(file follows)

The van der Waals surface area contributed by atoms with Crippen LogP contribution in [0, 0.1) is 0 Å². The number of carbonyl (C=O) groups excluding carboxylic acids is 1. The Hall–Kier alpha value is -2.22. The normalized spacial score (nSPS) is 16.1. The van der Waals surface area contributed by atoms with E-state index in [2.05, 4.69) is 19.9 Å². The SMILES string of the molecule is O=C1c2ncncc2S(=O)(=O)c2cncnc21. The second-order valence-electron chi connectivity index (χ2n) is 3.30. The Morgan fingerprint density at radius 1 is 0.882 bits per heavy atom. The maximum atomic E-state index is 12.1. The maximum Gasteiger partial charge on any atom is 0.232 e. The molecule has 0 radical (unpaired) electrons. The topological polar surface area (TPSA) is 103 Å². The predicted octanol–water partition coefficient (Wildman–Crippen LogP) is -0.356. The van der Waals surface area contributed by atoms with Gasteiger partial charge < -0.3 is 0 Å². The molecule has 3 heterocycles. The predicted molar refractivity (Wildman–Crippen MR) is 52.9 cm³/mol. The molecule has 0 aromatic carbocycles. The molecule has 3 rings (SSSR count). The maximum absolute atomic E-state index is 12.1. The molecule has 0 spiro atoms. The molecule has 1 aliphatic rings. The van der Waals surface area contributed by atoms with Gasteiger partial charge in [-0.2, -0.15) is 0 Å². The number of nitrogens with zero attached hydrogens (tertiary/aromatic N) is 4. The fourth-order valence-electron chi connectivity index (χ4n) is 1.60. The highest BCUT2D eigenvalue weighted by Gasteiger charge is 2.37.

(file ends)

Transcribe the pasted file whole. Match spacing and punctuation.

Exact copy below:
The van der Waals surface area contributed by atoms with Crippen LogP contribution in [0, 0.1) is 0 Å². The number of carbonyl (C=O) groups excluding carboxylic acids is 1. The Hall–Kier alpha value is -2.22. The normalized spacial score (nSPS) is 16.1. The van der Waals surface area contributed by atoms with E-state index in [2.05, 4.69) is 19.9 Å². The SMILES string of the molecule is O=C1c2ncncc2S(=O)(=O)c2cncnc21. The second-order valence-electron chi connectivity index (χ2n) is 3.30. The Morgan fingerprint density at radius 1 is 0.882 bits per heavy atom. The maximum atomic E-state index is 12.1. The maximum Gasteiger partial charge on any atom is 0.232 e. The molecule has 0 radical (unpaired) electrons. The topological polar surface area (TPSA) is 103 Å². The predicted octanol–water partition coefficient (Wildman–Crippen LogP) is -0.356. The van der Waals surface area contributed by atoms with Gasteiger partial charge < -0.3 is 0 Å². The molecule has 3 heterocycles. The predicted molar refractivity (Wildman–Crippen MR) is 52.9 cm³/mol. The molecule has 0 aromatic carbocycles. The molecule has 3 rings (SSSR count). The maximum absolute atomic E-state index is 12.1. The molecule has 0 spiro atoms. The molecule has 1 aliphatic rings. The van der Waals surface area contributed by atoms with Gasteiger partial charge in [-0.2, -0.15) is 0 Å². The number of nitrogens with zero attached hydrogens (tertiary/aromatic N) is 4. The fourth-order valence-electron chi connectivity index (χ4n) is 1.60. The highest BCUT2D eigenvalue weighted by Gasteiger charge is 2.37.